rejects claim it funds terror groups; Allegations animal-rights organization
supports domestic extremists could
cost it tax-exempt status
Burke Knight Ridder Newspapers
doesn't let political correctness get in the way of a good ad
campaign, be it a menacing Ronald McDonald wielding a bloody butcher
billboards mocking the milk industry.
now the attack dogs are PETA's critics, and they're portraying the world's
largest animal-rights group as an agent of domestic terrorism.
mention of People for the Ethical Treatment of Animals in the same sentence as
al-Qaeda by critics and on Capitol Hill has the fur flying at the organization's waterfront headquarters here. There is
even a push
to revoke PETA's
tax-exempt status because of a contribution it made to an organization accused
of committing terrorist acts. "The whole notion that PETA supports terrorism is false and defamatory,"
said Jeffrey S. Kerr, PETA's general counsel and director of corporate affairs.
"When you use
'terror,' look at the terror inflicted on billions of animals in
this country every year. That's real terror."
calls the attacks "desperation tactics" by adversaries who know
they are losing a years-long public relations war. "They're trying
us any way they can,"
is doing the talking for PETA these days rather than the
president and founder, Ingrid Newkirk, who rarely is at a loss for
words or shrinks from controversy.
is fielding queries because PETA is "seriously considering
litigation" against its attackers, although he declined to name the
or individuals PETA
recent months, PETA has come under attack for the following:
Making a $1,500 contribution to the extremist Earth Liberation Front, which has
been blamed for or taken credit for millions of dollars in
from vandalism and other destructive acts. PETA's critics have asked
the Internal Revenue Service to revoke the organization's tax-exempt
status because of the donation.
Assisting in the legal defense of several animal-rights activists
charged with or convicted of crimes.
Making statements critics say indicate the organization supports
illegal and subversive acts.
Hiring a national lecturer who served two months in prison for breaking into a Canadian mink farm and freeing 1,500 animals
saying he condones
arson at "places of animal torture" and would "unequivocally
support" the death of a researcher at a
critics include groups that profess support for the free-enterprise system and consumers' rights -- organizations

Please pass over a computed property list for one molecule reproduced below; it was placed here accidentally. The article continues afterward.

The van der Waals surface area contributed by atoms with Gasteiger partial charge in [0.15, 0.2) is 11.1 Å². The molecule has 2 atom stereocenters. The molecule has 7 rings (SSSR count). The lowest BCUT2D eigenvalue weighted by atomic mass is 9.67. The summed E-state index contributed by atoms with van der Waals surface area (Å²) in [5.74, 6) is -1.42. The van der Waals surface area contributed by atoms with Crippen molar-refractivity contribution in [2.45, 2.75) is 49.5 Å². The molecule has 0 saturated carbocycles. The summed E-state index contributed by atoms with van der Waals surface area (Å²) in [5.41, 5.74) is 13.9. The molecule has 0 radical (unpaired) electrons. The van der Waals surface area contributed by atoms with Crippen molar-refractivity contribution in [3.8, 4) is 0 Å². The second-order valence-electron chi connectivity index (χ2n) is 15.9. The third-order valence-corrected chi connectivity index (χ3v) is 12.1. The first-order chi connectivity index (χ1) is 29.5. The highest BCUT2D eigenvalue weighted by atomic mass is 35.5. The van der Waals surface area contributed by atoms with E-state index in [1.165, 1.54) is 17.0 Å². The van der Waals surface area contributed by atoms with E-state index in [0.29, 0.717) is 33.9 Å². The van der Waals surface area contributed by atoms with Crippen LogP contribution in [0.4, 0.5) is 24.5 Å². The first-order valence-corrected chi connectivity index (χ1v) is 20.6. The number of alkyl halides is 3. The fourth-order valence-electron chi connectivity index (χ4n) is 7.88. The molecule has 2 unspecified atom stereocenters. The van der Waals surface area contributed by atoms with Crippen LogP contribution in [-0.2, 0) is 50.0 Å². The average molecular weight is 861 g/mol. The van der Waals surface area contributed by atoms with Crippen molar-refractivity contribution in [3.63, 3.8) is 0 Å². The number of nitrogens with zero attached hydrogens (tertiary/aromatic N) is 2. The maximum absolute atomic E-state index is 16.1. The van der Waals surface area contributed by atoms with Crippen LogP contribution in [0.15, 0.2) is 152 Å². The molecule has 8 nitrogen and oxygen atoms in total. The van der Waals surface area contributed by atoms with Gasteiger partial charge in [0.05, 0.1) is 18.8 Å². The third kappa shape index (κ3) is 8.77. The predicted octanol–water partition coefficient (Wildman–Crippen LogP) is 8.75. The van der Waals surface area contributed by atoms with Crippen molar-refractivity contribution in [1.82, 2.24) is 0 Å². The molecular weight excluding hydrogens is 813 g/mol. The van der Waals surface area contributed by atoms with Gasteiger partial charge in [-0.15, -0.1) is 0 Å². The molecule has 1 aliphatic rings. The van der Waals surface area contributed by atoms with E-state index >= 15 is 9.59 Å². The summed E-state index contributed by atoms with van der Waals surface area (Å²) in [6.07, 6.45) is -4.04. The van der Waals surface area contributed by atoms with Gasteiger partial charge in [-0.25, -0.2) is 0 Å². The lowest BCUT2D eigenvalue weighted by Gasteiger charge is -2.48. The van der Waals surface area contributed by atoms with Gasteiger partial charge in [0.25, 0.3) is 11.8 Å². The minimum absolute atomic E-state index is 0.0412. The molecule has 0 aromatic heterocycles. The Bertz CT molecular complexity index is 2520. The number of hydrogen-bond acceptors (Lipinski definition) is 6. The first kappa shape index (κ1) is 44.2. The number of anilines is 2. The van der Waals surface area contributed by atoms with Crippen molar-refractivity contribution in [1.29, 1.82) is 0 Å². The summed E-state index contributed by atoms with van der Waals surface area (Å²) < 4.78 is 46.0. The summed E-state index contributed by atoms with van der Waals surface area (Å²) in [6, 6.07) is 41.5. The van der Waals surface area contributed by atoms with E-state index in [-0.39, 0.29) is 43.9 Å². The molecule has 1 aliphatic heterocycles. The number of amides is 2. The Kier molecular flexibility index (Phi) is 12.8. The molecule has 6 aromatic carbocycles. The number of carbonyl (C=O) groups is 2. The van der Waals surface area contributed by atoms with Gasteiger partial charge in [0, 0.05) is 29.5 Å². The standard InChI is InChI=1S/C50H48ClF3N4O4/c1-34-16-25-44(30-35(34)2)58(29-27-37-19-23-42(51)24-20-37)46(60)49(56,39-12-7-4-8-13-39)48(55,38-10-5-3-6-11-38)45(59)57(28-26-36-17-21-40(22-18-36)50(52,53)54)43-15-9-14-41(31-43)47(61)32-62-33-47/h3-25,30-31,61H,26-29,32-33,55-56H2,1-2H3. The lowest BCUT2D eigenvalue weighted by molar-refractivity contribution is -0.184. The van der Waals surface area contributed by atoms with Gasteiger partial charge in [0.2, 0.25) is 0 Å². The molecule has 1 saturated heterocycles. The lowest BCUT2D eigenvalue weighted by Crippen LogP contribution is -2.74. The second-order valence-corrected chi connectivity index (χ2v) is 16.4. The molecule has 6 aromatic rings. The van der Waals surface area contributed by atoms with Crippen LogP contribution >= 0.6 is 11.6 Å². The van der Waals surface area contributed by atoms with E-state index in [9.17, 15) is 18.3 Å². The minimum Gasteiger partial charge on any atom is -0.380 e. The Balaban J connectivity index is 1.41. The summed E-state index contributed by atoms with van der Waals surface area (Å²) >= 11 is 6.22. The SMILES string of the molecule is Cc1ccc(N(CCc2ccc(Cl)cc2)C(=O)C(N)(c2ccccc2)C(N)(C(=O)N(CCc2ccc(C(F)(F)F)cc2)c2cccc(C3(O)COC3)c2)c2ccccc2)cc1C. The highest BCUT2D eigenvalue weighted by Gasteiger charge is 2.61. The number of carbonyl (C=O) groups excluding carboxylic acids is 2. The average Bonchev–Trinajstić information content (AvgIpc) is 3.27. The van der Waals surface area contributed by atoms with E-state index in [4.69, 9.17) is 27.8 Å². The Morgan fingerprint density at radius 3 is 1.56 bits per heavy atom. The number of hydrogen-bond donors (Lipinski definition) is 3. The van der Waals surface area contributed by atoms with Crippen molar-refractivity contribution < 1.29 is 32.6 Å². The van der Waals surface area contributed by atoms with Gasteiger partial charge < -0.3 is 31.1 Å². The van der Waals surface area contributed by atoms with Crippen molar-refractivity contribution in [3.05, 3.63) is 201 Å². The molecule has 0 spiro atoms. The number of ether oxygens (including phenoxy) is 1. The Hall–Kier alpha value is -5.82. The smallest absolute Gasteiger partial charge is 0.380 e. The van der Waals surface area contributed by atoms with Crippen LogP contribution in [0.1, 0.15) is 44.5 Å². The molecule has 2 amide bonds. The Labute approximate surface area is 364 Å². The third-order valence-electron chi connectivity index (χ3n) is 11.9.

that PETA claims actually front for restaurants, logging interests,
animal-research labs, factory farms, food processors and the fur industry.
PETA also has critics on Capitol Hill.
February, a congressional subcommittee on domestic terrorism heard testimony in
which Richard Berman, executive vice president of an organization called the
Center for Consumer Freedom, suggested that
PETA had provided "philosophical and financial support" to
and asked when
the animal-rights group would be held accountable.
the hearing, an FBI official testified that "special-interest
extremism," including actions by animal-rights activists, has now become "the most dangerous domestic terrorist threat to
the country." James
head of the FBI's Domestic Terrorism Section, testified that the Earth
Liberation Front and its sister organization, the Animal Liberation Front, had committed more than 600 criminal acts, causing
more than $43
million in damage,
since 1996. No deaths have been attributed to the actions, the FBI said.
group has compared PETA's funding of the ELF to support for al-Qaeda.
March 4, Rep. Scott McInnis, R-Colo., who chaired the subcommittee,
wrote a letter to Newkirk, demanding that she elaborate on and explain
ties to the radical
animal-rights and environmental groups.
sent copies of the letter to the FBI and the IRS.
Penry, staff director of the subcommittee, said from
(PETA is) proud of the fact that they've given to ELF,"
Penry said. "They're either terribly naive or out-and-out
letter to Newkirk wound up on Kerr's desk.
12-page response to McInnis, Kerr assailed his critics as groups
bent on destroying animal and environmental activism and chided McInnis
for failing to disclose that he has received campaign contributions from PETA-hostile
a recent interview, Kerr said the committee hearing was "stacked" against PETA, which was not allowed to
testify. But Kerr was granted permission to submit written testimony on PETA's